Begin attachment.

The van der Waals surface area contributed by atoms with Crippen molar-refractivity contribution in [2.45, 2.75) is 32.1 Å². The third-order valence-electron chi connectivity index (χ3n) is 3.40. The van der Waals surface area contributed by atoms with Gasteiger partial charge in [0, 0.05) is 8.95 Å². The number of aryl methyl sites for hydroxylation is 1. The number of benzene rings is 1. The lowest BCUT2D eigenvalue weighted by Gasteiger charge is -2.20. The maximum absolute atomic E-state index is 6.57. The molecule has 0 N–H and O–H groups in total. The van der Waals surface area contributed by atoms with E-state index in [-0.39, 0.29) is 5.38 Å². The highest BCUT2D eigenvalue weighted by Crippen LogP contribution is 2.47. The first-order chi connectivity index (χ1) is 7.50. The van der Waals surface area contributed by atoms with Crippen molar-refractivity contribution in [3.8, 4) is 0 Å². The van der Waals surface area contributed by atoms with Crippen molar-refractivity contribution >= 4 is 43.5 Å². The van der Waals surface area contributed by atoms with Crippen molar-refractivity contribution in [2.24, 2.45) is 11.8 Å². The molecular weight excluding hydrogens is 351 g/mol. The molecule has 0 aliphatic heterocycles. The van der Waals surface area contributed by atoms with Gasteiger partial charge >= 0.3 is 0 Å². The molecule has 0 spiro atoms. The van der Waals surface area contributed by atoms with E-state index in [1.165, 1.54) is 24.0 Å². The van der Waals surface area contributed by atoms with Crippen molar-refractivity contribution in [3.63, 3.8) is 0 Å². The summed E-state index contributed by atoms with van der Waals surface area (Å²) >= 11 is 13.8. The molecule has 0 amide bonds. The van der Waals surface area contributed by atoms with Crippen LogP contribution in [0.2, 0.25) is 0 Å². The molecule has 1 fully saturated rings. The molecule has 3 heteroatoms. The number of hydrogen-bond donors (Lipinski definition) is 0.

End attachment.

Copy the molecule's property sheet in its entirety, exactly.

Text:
The van der Waals surface area contributed by atoms with Crippen molar-refractivity contribution in [2.45, 2.75) is 32.1 Å². The third-order valence-electron chi connectivity index (χ3n) is 3.40. The van der Waals surface area contributed by atoms with Gasteiger partial charge in [0, 0.05) is 8.95 Å². The number of aryl methyl sites for hydroxylation is 1. The number of benzene rings is 1. The lowest BCUT2D eigenvalue weighted by Gasteiger charge is -2.20. The maximum absolute atomic E-state index is 6.57. The molecule has 0 N–H and O–H groups in total. The van der Waals surface area contributed by atoms with E-state index in [-0.39, 0.29) is 5.38 Å². The highest BCUT2D eigenvalue weighted by Crippen LogP contribution is 2.47. The first-order chi connectivity index (χ1) is 7.50. The van der Waals surface area contributed by atoms with Crippen molar-refractivity contribution in [3.8, 4) is 0 Å². The van der Waals surface area contributed by atoms with Crippen molar-refractivity contribution >= 4 is 43.5 Å². The van der Waals surface area contributed by atoms with Crippen molar-refractivity contribution in [2.24, 2.45) is 11.8 Å². The molecular weight excluding hydrogens is 351 g/mol. The molecule has 0 aliphatic heterocycles. The van der Waals surface area contributed by atoms with Gasteiger partial charge >= 0.3 is 0 Å². The molecule has 0 spiro atoms. The van der Waals surface area contributed by atoms with E-state index in [1.165, 1.54) is 24.0 Å². The van der Waals surface area contributed by atoms with Crippen molar-refractivity contribution in [3.63, 3.8) is 0 Å². The summed E-state index contributed by atoms with van der Waals surface area (Å²) >= 11 is 13.8. The molecule has 0 amide bonds. The van der Waals surface area contributed by atoms with Crippen LogP contribution in [0.2, 0.25) is 0 Å². The molecule has 1 fully saturated rings. The molecule has 3 heteroatoms. The number of hydrogen-bond donors (Lipinski definition) is 0.